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M. Nieves Criado, M. José Motilva, Tomás Ramo, and M. Paz Romero

The aim of this study was to monitor the pigment profile and chlorophyllase (Chlase) and lipoxygenase (Lox) activities of olive (Olea europaea L.) drupes during the development of the fruit from `Arbequina' and `Farga' in order to find better ways to characterize cultivars such as `Arbequina' that produce virgin olive oils that are highly appreciated in international markets. `Farga' was included as a comparative reference. The total pigment content in olive drupes from the two cultivars studied suffered a decrease when the maturation process began, the rate of chlorophyll degradation being more marked than that of the carotenoid pigment. Chlorophyllides a and b, cis-α-carotene, β-cryptoxanthin, and esterified xanthophylls were detected only in `Arbequina' fruit. The behavior of the Chlase and Lox activities in both cultivars was different. Chlase activity in olives from `Farga' was detected only at the end of the pit hardening period, but in the case of `Arbequina' the presence of dephytilated chlorophyllic derivatives is directly related to a higher Chlase enzymatic activity than that of `Farga' fruit. Although the level of these enzymatic activities decreased when ripening advanced in both cultivars, in `Arbequina' both enzymes showed a slight increase of activity at the latest stages of ripening.

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Naoki Yamauchi and Alley E. Watada

Degradation of chlorophyll in spinach (Spinacia olearacea L. cv. Hybrid 612) appeared to be regulated through the peroxidase-hydrogen peroxide pathway, which opens the porphyrin ring, thus resulting in a colorless compound. This conclusion was arrived at from the analysis of chlorophylls (Chls) and their metabolizes by HPLC and of enzyme activities catalyzing the degradative reactions. Chls decreased at 25C but not at 1C. The chlorophyll oxidase pathway was not active, as noted by the lack of accumulation of a reaction product named Chl a-1. Lipid peroxidation increased with storage, but the products of the reaction. did not degrade chlorophyll, as noted by the lack of increase in Chl a-1. Chlorophyllase activity increased, but chlorophyllide, the expected product of the reaction, changed minimally during senescence. Ethylene at 10 ppm did not alter the pathway that degraded chlorophyll in spinach.

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Zisheng Luo

Mei (Prunus mume `Daqinghe') fruit were immersed in 20 °C (control), 47 °C (HWT47), 50 °C (HWT50), or 53°C (HWT53) water for 3 min after harvest, then stored at 20 °C. Firmness, peel color, chlorophyll, chlorophyllase activity, soluble solids content (SSC), titratable acidity (TA), respiration, ethylene production, and pectinmethylesterase (PME) and polygalacturonase (PG) activity were monitored to determine the effects of hot water treatment in delaying fruit ripening. Control fruit displayed a typical climacteric pattern of respiration and ethylene production. Peak CO2 production and ethylene production were observed 6 days after harvest. Fruit softening was accompanied by decreases in hue angle, chlorophyll content, SSC, and TA and increases in chlorophyllase and PME and PG activity. Hot water treatment delayed the onset of the climacteric peaks of CO2 and ethylene production. The delays were associated with delays in fruit softening, consistent with lags in the rise of PME and PG activity; delays in yellowing and chlorophyll breakdown, consistent with lags in the rise of chlorophyllase activity; and delays in loss of SSC and TA. The shelf life of fruit increased by 6 days, or 60%, with HWT47, and by 8 days, or 80%, with HWT50 or HWT53.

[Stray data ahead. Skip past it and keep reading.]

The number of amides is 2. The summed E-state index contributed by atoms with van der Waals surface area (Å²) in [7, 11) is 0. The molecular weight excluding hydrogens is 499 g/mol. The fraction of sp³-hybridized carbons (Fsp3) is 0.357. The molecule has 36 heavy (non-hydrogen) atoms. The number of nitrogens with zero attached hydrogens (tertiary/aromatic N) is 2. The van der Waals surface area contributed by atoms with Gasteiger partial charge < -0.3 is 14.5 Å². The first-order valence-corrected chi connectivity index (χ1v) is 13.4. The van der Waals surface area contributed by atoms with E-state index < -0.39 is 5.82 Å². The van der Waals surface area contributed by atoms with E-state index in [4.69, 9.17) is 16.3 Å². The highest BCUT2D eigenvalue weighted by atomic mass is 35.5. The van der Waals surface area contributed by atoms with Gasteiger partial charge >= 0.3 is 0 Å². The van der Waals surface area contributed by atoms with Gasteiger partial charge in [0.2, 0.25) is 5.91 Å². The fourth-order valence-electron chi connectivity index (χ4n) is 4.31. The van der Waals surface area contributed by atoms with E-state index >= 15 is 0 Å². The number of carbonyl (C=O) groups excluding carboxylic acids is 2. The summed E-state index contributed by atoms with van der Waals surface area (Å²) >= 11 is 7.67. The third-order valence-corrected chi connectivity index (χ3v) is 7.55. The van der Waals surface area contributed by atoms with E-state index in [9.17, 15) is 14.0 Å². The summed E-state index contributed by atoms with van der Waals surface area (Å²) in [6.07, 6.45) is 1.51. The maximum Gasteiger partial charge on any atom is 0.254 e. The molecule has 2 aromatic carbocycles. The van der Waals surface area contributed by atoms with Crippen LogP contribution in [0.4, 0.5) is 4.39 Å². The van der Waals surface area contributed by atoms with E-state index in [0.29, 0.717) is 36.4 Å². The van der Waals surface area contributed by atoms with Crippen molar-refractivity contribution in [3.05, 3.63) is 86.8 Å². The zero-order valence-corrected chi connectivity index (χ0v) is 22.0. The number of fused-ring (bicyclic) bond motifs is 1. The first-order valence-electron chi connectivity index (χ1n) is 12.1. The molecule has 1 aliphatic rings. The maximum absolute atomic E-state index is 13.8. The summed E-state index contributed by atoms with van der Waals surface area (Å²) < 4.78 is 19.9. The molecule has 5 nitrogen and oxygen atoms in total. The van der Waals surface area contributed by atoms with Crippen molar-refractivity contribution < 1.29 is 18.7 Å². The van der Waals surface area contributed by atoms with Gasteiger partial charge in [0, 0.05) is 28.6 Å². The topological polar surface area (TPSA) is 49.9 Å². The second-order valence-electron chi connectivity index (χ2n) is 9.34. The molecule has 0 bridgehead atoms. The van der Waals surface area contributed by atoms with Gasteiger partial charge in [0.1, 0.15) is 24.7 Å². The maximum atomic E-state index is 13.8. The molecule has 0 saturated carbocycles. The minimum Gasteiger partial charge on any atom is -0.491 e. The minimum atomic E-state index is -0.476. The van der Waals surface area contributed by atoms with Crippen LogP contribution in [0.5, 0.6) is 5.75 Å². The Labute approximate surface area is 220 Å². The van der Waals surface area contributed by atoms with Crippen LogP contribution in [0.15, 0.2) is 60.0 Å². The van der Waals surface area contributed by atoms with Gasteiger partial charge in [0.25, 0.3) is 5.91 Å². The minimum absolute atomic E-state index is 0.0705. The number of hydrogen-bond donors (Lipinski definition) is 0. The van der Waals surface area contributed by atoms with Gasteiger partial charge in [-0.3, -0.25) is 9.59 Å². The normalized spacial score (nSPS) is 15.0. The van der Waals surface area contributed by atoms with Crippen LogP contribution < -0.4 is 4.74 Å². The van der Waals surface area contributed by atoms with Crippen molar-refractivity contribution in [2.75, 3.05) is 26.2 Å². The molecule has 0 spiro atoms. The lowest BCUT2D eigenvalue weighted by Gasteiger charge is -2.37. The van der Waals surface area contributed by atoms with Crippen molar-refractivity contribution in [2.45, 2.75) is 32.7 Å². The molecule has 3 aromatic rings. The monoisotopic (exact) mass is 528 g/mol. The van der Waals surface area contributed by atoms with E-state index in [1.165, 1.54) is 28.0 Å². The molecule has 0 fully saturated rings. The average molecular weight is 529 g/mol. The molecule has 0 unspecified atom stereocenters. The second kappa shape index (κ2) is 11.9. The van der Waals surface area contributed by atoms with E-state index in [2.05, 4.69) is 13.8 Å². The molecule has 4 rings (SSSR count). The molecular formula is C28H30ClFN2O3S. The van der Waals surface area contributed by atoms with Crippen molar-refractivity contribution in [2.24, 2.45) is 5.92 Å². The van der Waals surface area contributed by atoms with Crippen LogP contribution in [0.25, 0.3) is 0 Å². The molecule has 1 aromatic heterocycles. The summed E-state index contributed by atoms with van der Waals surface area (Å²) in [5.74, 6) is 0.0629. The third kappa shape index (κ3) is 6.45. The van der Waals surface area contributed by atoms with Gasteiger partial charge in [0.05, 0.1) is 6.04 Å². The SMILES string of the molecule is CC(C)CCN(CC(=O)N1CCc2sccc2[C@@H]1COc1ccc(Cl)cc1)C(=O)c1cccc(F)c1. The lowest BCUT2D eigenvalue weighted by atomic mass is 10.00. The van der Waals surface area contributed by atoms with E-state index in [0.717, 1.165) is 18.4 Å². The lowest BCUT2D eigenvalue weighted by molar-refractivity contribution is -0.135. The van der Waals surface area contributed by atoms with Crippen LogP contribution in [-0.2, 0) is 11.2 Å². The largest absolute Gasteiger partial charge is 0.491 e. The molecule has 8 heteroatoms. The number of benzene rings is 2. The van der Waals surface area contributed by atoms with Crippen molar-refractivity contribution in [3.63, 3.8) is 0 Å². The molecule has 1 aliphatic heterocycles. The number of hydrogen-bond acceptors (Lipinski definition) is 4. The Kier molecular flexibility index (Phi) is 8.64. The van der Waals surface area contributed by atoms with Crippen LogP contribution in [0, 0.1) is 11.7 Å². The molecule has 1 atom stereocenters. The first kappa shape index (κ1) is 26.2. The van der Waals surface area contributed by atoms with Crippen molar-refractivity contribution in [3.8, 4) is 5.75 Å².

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Naoki Yamauchi, Xiao-Ming Xia, and Fumio Hashinaga

Effects of flavonoid pigments on chlorophyll (Chl) degradation by Chl peroxidase in the flavedo of Wase satsuma mandarin (Citrus unshiu Marc. var. praecox Tanaka) fruits were studied. Chl was degraded when hydrogen peroxide was added in a reaction mixture containing Chl and a phosphate buffer extract from the flavedo. Chlorophyllide, which was formed by the action of chlorophyllase in the extract, was also degraded. The flavonoid contents decreased with the Chl degradation in the reaction mixture. Analysis of the flavonoid with HPLC showed that hesperidin and narirutin were contained in the flavedo as a major flavonoid, and that the former decreased significantly and the latter showed almost no change with the Chl degradation in the reaction mixture. In the ethylene-treated fruits, the hesperidin content in the flavedo also decreased with the degreening of stored fruits, suggesting that the flavonoid oxidation by Chl peroxidase could be involved in the Chl degradation.